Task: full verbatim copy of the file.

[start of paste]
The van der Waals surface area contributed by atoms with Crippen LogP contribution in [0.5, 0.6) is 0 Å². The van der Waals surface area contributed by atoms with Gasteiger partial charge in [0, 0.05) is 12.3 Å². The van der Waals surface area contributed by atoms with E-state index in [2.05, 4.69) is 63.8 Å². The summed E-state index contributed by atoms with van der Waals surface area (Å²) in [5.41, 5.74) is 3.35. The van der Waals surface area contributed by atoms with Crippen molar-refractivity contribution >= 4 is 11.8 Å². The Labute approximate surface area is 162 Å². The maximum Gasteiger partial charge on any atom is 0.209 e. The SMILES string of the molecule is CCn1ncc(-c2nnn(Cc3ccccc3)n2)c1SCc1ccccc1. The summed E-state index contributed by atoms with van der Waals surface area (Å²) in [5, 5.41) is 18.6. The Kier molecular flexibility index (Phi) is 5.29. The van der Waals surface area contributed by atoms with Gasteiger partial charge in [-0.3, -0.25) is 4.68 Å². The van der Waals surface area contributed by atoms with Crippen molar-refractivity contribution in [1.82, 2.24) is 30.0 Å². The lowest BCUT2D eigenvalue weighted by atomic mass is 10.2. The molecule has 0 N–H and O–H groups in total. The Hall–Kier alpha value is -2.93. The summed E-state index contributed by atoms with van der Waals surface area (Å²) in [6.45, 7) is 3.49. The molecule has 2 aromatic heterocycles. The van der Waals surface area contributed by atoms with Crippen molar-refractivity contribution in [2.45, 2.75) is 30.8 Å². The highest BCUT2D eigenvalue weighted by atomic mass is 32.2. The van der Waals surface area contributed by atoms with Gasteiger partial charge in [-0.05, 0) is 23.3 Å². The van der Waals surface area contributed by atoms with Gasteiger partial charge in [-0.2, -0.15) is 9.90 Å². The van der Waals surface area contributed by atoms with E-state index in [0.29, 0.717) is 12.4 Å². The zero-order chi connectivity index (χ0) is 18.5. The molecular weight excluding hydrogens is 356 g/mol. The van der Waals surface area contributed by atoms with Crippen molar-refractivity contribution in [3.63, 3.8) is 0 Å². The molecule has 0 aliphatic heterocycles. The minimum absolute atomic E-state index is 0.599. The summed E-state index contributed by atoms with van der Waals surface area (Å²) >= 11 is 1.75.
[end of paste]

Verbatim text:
The van der Waals surface area contributed by atoms with Crippen LogP contribution in [0.5, 0.6) is 0 Å². The van der Waals surface area contributed by atoms with Gasteiger partial charge in [0, 0.05) is 12.3 Å². The van der Waals surface area contributed by atoms with E-state index in [2.05, 4.69) is 63.8 Å². The summed E-state index contributed by atoms with van der Waals surface area (Å²) in [5.41, 5.74) is 3.35. The van der Waals surface area contributed by atoms with Crippen molar-refractivity contribution >= 4 is 11.8 Å². The Labute approximate surface area is 162 Å². The maximum Gasteiger partial charge on any atom is 0.209 e. The SMILES string of the molecule is CCn1ncc(-c2nnn(Cc3ccccc3)n2)c1SCc1ccccc1. The summed E-state index contributed by atoms with van der Waals surface area (Å²) in [5, 5.41) is 18.6. The Kier molecular flexibility index (Phi) is 5.29. The van der Waals surface area contributed by atoms with Gasteiger partial charge in [-0.3, -0.25) is 4.68 Å². The van der Waals surface area contributed by atoms with Crippen molar-refractivity contribution in [1.82, 2.24) is 30.0 Å². The lowest BCUT2D eigenvalue weighted by atomic mass is 10.2. The molecule has 0 N–H and O–H groups in total. The Hall–Kier alpha value is -2.93. The summed E-state index contributed by atoms with van der Waals surface area (Å²) in [6.45, 7) is 3.49. The molecule has 2 aromatic heterocycles. The van der Waals surface area contributed by atoms with Crippen molar-refractivity contribution in [2.45, 2.75) is 30.8 Å². The highest BCUT2D eigenvalue weighted by atomic mass is 32.2. The van der Waals surface area contributed by atoms with Gasteiger partial charge in [-0.05, 0) is 23.3 Å². The van der Waals surface area contributed by atoms with Gasteiger partial charge in [-0.2, -0.15) is 9.90 Å². The van der Waals surface area contributed by atoms with E-state index in [0.29, 0.717) is 12.4 Å². The zero-order chi connectivity index (χ0) is 18.5. The molecular weight excluding hydrogens is 356 g/mol. The van der Waals surface area contributed by atoms with Crippen molar-refractivity contribution in [3.63, 3.8) is 0 Å². The molecule has 0 aliphatic heterocycles. The minimum absolute atomic E-state index is 0.599. The summed E-state index contributed by atoms with van der Waals surface area (Å²) >= 11 is 1.75.